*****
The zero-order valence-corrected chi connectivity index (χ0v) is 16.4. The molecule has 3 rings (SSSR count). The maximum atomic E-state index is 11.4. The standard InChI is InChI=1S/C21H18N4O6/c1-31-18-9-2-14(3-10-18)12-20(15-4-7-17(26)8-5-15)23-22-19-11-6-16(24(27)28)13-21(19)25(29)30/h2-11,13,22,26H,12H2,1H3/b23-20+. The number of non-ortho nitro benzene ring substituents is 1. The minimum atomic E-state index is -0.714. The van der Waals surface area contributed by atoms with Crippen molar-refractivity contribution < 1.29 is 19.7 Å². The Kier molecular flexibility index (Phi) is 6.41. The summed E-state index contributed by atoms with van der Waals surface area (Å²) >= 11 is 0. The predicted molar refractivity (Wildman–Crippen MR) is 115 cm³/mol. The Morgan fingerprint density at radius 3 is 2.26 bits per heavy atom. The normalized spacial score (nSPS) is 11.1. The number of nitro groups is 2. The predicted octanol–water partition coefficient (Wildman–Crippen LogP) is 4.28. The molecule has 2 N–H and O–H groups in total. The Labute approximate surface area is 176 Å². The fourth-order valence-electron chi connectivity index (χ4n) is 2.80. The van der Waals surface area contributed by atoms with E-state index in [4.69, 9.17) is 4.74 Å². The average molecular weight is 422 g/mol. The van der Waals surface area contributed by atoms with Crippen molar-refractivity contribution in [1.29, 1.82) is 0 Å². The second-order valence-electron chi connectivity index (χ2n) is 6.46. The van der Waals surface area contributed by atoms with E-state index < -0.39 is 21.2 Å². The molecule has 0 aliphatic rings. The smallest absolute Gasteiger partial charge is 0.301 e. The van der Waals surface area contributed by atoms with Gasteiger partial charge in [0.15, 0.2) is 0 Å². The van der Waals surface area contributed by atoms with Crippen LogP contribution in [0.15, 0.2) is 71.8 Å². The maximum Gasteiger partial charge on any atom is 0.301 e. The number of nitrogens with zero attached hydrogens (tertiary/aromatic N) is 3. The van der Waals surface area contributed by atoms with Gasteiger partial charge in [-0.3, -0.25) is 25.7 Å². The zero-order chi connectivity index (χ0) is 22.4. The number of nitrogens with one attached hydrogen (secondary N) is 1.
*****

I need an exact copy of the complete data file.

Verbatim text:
The zero-order valence-corrected chi connectivity index (χ0v) is 16.4. The molecule has 3 rings (SSSR count). The maximum atomic E-state index is 11.4. The standard InChI is InChI=1S/C21H18N4O6/c1-31-18-9-2-14(3-10-18)12-20(15-4-7-17(26)8-5-15)23-22-19-11-6-16(24(27)28)13-21(19)25(29)30/h2-11,13,22,26H,12H2,1H3/b23-20+. The number of non-ortho nitro benzene ring substituents is 1. The minimum atomic E-state index is -0.714. The van der Waals surface area contributed by atoms with Crippen molar-refractivity contribution < 1.29 is 19.7 Å². The Kier molecular flexibility index (Phi) is 6.41. The summed E-state index contributed by atoms with van der Waals surface area (Å²) >= 11 is 0. The predicted molar refractivity (Wildman–Crippen MR) is 115 cm³/mol. The Morgan fingerprint density at radius 3 is 2.26 bits per heavy atom. The normalized spacial score (nSPS) is 11.1. The number of nitro groups is 2. The predicted octanol–water partition coefficient (Wildman–Crippen LogP) is 4.28. The molecule has 2 N–H and O–H groups in total. The Labute approximate surface area is 176 Å². The fourth-order valence-electron chi connectivity index (χ4n) is 2.80. The van der Waals surface area contributed by atoms with E-state index in [4.69, 9.17) is 4.74 Å². The average molecular weight is 422 g/mol. The van der Waals surface area contributed by atoms with Crippen molar-refractivity contribution in [1.29, 1.82) is 0 Å². The second-order valence-electron chi connectivity index (χ2n) is 6.46. The van der Waals surface area contributed by atoms with E-state index < -0.39 is 21.2 Å². The molecule has 0 aliphatic rings. The smallest absolute Gasteiger partial charge is 0.301 e. The van der Waals surface area contributed by atoms with Gasteiger partial charge in [0.15, 0.2) is 0 Å². The van der Waals surface area contributed by atoms with Crippen LogP contribution in [0.15, 0.2) is 71.8 Å². The maximum Gasteiger partial charge on any atom is 0.301 e. The number of nitrogens with zero attached hydrogens (tertiary/aromatic N) is 3. The van der Waals surface area contributed by atoms with Gasteiger partial charge in [-0.3, -0.25) is 25.7 Å². The zero-order chi connectivity index (χ0) is 22.4. The number of nitrogens with one attached hydrogen (secondary N) is 1.